Inventive Deck Standard Poker Deck
Bass Clef C Ace
Bass Clef D Deuce
Bass Clef E Three
Bass Clef F Four
Bass Clef G Five
Bass Clef A Six
Bass Clef B Seven
Middle C Eight
Treble Clef D Nine
Treble Clef E Ten
Treble Clef F Jack
Treble Clef G Queen
Treble Clef A King

In this configuration, all games that use a standard poker deck can be played with the inventive deck. This association is primarily to indicate the relative value and sequence of the musical pitches in order to play standard games. For example, 3 sequential pitches of the C-major scale correspond to 3 sequential cards in the standard poker deck. Furthermore, the value of a sequence that ends in a higher pitch than another sequence would be of greater value. This association becomes clear in games such as Gin Rummy.

The mapping described above is merely meant to clarify the ways in which various popular games can be played with the inventive deck. The association is not a critical part of the memorization of the musical notation. This mapping purposely spans the treble and bass clef, so it is convenient for piano students to learn the most common notes. A similar mapping confined to the treble clef could be used for soprano voice students, or upper range instrumentalists, such as clarinetists. Likewise, a strictly bass clef mapping could be used for bass voice students, or lower range instrumentalists, such as trombonists.

Interesting embellishments to standard games arise by allowing matching cards to include octave matches in addition to exact (or unison) matches. For example, a Treble Clef A and a Bass Clef A could be considered a pair. Also, sequential series of cards could be defined to mean specific intervals between pitches, not simply in the order shown. Furthermore, matches could constitute pitches that fit within specific chords. These embellishments introduce unique musical characteristics into the games which allow players to enrich or modify their strategies.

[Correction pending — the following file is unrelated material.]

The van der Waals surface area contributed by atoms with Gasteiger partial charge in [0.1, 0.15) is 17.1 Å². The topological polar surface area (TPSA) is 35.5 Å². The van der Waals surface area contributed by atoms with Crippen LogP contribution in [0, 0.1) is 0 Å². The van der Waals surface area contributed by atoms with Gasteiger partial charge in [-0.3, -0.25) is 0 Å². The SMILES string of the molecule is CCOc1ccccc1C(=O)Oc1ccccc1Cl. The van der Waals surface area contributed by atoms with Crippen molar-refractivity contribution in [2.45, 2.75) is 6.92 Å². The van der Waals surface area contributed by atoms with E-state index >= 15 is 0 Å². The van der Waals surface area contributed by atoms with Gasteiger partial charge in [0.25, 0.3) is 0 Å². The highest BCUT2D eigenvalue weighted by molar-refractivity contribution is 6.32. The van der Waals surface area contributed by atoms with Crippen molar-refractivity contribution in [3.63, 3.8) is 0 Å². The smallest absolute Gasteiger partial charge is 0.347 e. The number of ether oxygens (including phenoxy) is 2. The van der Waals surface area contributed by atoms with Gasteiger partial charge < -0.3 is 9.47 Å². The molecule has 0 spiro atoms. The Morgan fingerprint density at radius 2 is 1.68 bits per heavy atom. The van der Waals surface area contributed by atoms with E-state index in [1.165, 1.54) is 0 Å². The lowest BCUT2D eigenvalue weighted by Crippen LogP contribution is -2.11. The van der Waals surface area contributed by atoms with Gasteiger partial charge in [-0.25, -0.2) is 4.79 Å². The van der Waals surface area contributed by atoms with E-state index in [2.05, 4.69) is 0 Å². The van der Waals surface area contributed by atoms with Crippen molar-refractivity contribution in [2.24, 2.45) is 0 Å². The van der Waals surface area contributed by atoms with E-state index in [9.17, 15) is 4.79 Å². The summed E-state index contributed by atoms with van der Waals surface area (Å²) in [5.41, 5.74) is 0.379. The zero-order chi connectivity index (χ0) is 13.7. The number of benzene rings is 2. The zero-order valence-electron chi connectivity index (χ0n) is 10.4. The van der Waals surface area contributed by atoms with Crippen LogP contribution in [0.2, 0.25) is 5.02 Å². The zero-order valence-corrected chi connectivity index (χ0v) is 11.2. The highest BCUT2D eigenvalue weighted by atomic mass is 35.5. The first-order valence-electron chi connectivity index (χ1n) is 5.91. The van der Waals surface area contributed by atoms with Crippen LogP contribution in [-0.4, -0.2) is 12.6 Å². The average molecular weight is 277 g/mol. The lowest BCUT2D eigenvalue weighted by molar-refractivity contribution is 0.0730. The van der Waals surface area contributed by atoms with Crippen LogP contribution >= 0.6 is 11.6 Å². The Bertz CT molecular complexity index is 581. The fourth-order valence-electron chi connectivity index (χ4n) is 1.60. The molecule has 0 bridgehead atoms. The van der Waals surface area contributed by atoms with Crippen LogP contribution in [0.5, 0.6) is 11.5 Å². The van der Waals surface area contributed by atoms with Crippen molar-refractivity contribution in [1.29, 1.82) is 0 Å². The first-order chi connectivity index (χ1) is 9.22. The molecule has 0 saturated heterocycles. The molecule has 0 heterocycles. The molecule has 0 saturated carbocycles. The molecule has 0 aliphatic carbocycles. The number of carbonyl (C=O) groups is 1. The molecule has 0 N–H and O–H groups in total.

The inventive deck of 65 cards and 3 suits described in detail in this disclosure supports at least ten different and unique games. In the preferred embodiment, a booklet accompanies the deck of cards describing in detail how the games can be played with this novel deck of cards. The games described cover a wide range of skill and age level. Some of the games can be played individually as solitaire games, while others can be played with up to 9 players. The rules for several of these games are listed below, much as they appear in the booklet. The games are given musical names to indicate that they are played with the inventive musical notation deck of cards.

MERRY WIDOW™

This game is a musical variation of the familiar game “Old Maid”. It is designed for beginning students, and can be played by 2 to 4 players. Prior to the start of the game, select out of the deck of 65 cards, 8 pairs of matching cards (for example, 2 Treble Clef C's, 2 Bass Clef F's, 2 Rest Cards, and so on) of any suits that are desired, for a total of 16 cards. As the players' skill levels increase, or as the number of players increases, increase the number of pairs of cards used, up to 21 pairs. Multiple decks could be used to obtain even more pairs if desired.

The dealer passes out all but one card (a single card selected at any time during the deal) and places this card face down to the side of the playing surface. The player to the left of the dealer picks one card from any other player's hand and tries to create a pair of matching unison notes or symbols. Anytime a pair is formed, the player lays the pair of cards down face up on the playing surface, and names the note or symbol on the pair of cards. The turn then passes to the next player. Play continues until one person is left with an unmatched card. That player is the “Merry Widow” and will either win or lose, depending on how the players had decided to play the game.